Motions for reconsideration, while not uncommon in federal practice, are not recognized under the Federal Rules of Civil Procedure. See Ambling Mgmt. Co. v. Univ. View Partners, LLC, No. WDQ-07-2071, 2010 WL 457508, at *1 n.3 (D. Md. Feb. 3, 2010); Above the Belt, Inc. v. Mel Bohannan Roofing, Inc., 99 F.R.D. 99, 100 (E.D. Va. 1983). Pursuant to the Federal Rules, a party can move for a new trial or to alter or amend a judgment pursuant to Rule 59, or move for relief from a judgment or order pursuant to Rule 60. The Fourth Circuit has held that courts should construe a post-judgment motion for reconsideration filed within 28 days of the entry of judgment as a motion to alter or amend a judgment pursuant to Rule 59(e). See Dove v. CODESCO, 569 F.2d 807, 809 (4th Cir. 1978) (“[I]f a post-judgment motion is filed within ten days of the entry of judgment and calls into question the correctness of that judgment it should be treated as a motion under Rule 59(e), however it may be formally styled.”[1]); see also MLC Automotive, LLC v. Town of Southern Pines, 532 F.3d 269, 277-78 (4th Cir. 2008) (noting CODESCO continues to apply notwithstanding the amendment to Federal Rule of Appellate Procedure 4). A motion that is filed later is construed as a Rule 60(b) motion for relief from judgment or order. In re Burnley, 988 F.2d 1, 2-3 (4th Cir. 1992); Ambling Mmgt. Co., 2010 WL 457508, at *1 n.3. Because Kimble filed his motion for reconsideration within 28 days of the court’s order adopting the report and recommendation and dismissing the case, it will be construed as a motion to alter judgment pursuant to Rule 59(e).

Although Rule 59(e) does not set forth the standard under which a district court may amend an earlier judgment, the Fourth Circuit has outlined three grounds for doing so: (1) to accommodate an intervening change in controlling law; (2) to account for new evidence not available at trial; or (3) to correct a clear error of law or prevent manifest injustice. Hutchinson v. Staton, 994 F.2d 1076, 1081 (4th Cir. 1993). Kimble does not offer new evidence, nor does he cite to a change in controlling law. However, one assertion Kimble makes in his motion gives the court some pause as to whether the court’s judgment might equate to a clear error of law or work manifest injustice.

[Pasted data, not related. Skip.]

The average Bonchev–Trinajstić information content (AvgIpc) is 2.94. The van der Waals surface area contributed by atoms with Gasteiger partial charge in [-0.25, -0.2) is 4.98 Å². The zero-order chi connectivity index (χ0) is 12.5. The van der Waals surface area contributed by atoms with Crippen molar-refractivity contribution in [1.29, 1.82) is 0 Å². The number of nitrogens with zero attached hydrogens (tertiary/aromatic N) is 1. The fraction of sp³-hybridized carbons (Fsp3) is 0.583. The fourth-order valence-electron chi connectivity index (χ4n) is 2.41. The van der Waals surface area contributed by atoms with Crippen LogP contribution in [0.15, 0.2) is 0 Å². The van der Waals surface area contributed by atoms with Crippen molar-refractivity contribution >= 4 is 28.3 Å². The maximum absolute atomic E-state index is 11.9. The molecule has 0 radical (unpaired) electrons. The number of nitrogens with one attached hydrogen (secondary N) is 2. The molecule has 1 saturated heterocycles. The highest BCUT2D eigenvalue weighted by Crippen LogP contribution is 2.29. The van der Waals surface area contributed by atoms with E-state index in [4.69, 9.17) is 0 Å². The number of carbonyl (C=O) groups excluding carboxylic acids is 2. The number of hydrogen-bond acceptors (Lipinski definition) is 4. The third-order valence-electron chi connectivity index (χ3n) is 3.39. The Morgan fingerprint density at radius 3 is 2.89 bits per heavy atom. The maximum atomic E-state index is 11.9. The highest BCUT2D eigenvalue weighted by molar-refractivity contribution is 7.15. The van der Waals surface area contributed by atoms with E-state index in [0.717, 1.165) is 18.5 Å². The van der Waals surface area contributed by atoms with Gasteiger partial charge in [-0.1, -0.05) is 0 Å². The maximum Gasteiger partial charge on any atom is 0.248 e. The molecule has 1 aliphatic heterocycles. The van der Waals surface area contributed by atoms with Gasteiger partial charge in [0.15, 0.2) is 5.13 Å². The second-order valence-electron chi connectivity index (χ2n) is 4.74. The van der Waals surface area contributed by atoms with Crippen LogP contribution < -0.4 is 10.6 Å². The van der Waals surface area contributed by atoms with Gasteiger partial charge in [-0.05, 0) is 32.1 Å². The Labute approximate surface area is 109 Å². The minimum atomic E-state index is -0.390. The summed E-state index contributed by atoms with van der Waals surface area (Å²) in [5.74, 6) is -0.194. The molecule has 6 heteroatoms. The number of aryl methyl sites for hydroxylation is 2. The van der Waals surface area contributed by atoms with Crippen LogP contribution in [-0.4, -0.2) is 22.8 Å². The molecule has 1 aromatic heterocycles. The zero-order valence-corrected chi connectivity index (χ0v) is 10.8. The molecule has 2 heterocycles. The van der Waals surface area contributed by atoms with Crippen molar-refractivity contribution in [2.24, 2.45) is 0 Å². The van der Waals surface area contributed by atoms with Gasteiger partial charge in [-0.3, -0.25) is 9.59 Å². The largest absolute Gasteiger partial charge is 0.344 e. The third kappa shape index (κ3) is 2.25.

In his motion to reconsider, Kimble states: “the court should look at this case as Plaintiff John Kimble acting on his own behalf and for his own benefit because the small estate that Kay J. Kimble had in Maryland had no assets to go into probate and other than the funds that Kay J. Kimble had at the defendants’ bank, had no assets to speak of at the time of here [sic] death other than the clothes upon her person.” Dkt. # 19. It is unclear to the court whether Kimble is suggesting a) that he has alleged claims on behalf of himself individually against defendants and is no longer asserting that he is bringing his claims on behalf of his mother’s estate; or b) whether he is asserting that he can represent his mother’s estate pro se because the estate has no creditors or beneficiaries, because it has no assets.

“A document filed pro se is ‘to be liberally construed . . . .’” Erickson v. Pardus, 551 U.S. 89, 94 (2007) (citing Estelle v. Gamble, 429 U.S. 97, 106 (1976)). Liberally construing Kimble’s motion for reconsideration, the court the court finds that justice would be served by referring this matter back to the magistrate judge for further consideration. This case was dismissed for plaintiff’s failure to prosecute based on the fact that he sought to maintain this action as administrator of his mother’s estate and failed to obtain counsel as directed. He now suggests he may be able to maintain this action pro se because he either has alleged claims on behalf of himself individually[2] and/or because his mother’s estate does not have creditors or beneficiaries. As such, out of an abundance of caution, the court will refer this matter back to the magistrate judge. Pursuant to 28 U.S.C. § 636(b)(1)(B), the magistrate judge is instructed to conduct any hearings, including evidentiary hearings, as necessary and to submit proposed findings of fact and recommendations for disposition as to whether plaintiff is able to maintain this action pro se and if so, whether his complaint states a claim for which relief can be granted, in light of the arguments raised by defendants in their motion to dismiss. An appropriate Order will be entered.